The NHS must stop penalising people for their disability

Some people's lives are less worth living than others. No one likes to admit to thinking such a thing, but our commitment to the ideal of equality of respect is tested by our attitudes toward the disabled. The issue has been raised for the second time this month by that barometer of the psycho-cultural health of the nation, Big Brother. The winner of the programme's £70,000 prize, Craig (a man so temporarily famous he needs no surname), says he will donate it to a fund to help to pay for a heart-and-lung transplant for his best friend's cousin, who has Down's syndrome and has been refused treatment on the NHS.

Some people's lives are less worth living than others. No one likes to admit to thinking such a thing, but our commitment to the ideal of equality of respect is tested by our attitudes toward the disabled. The issue has been raised for the second time this month by that barometer of the psycho-cultural health of the nation, Big Brother. The winner of the programme's £70,000 prize, Craig (a man so temporarily famous he needs no surname), says he will donate it to a fund to help to pay for a heart-and-lung transplant for his best friend's cousin, who has Down's syndrome and has been refused treatment on the NHS.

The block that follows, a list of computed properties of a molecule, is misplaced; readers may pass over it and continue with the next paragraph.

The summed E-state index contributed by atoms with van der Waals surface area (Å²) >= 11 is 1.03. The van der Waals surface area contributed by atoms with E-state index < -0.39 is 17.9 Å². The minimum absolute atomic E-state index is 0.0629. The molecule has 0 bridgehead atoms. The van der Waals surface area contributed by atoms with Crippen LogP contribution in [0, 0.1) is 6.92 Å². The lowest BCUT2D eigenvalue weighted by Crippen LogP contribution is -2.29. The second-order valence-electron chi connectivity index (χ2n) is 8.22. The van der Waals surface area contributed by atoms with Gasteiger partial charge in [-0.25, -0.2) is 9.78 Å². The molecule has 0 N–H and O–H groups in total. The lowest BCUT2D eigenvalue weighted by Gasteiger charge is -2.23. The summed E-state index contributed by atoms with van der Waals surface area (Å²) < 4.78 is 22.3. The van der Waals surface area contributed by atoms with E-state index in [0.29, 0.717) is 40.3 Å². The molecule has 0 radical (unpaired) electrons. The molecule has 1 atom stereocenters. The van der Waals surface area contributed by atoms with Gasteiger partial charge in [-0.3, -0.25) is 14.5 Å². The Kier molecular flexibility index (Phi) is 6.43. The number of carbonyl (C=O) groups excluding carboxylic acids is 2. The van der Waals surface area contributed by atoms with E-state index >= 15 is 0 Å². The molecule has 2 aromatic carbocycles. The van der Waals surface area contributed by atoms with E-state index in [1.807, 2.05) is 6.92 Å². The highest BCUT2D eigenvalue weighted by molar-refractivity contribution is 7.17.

As with the awful dilemma over the conjoined twins known as Jodie and Mary, the case highlights the ambivalence of common views of disability and the value of life.

Of course, the NHS does not do anything so crude as to deny life-saving operations to people with Down's syndrome on the grounds that their quality of life is less than that of others. The calculation that is usually made in such cases attempts to be value-neutral, in that it is based on life expectancy. Because Down's syndrome is associated with heart and lung defects, people with it tend not to live as long and so are accorded lower priority in the waiting-lists for costly transplant operations.

However, that comes close to penalising people for their disability. That cannot be acceptable. In assessing priorities for NHS waiting-lists, any calculation based on life expectancy should treat people with congenital life-shortening conditions as if they did not have them. Otherwise, there is a risk that doctors are in effect deciding that the lives of the disabled are worth less than those of other people.

Let us hope that the unlikely publicity given to Craig's friend's case prompts a re-evaluation of the rationing system.

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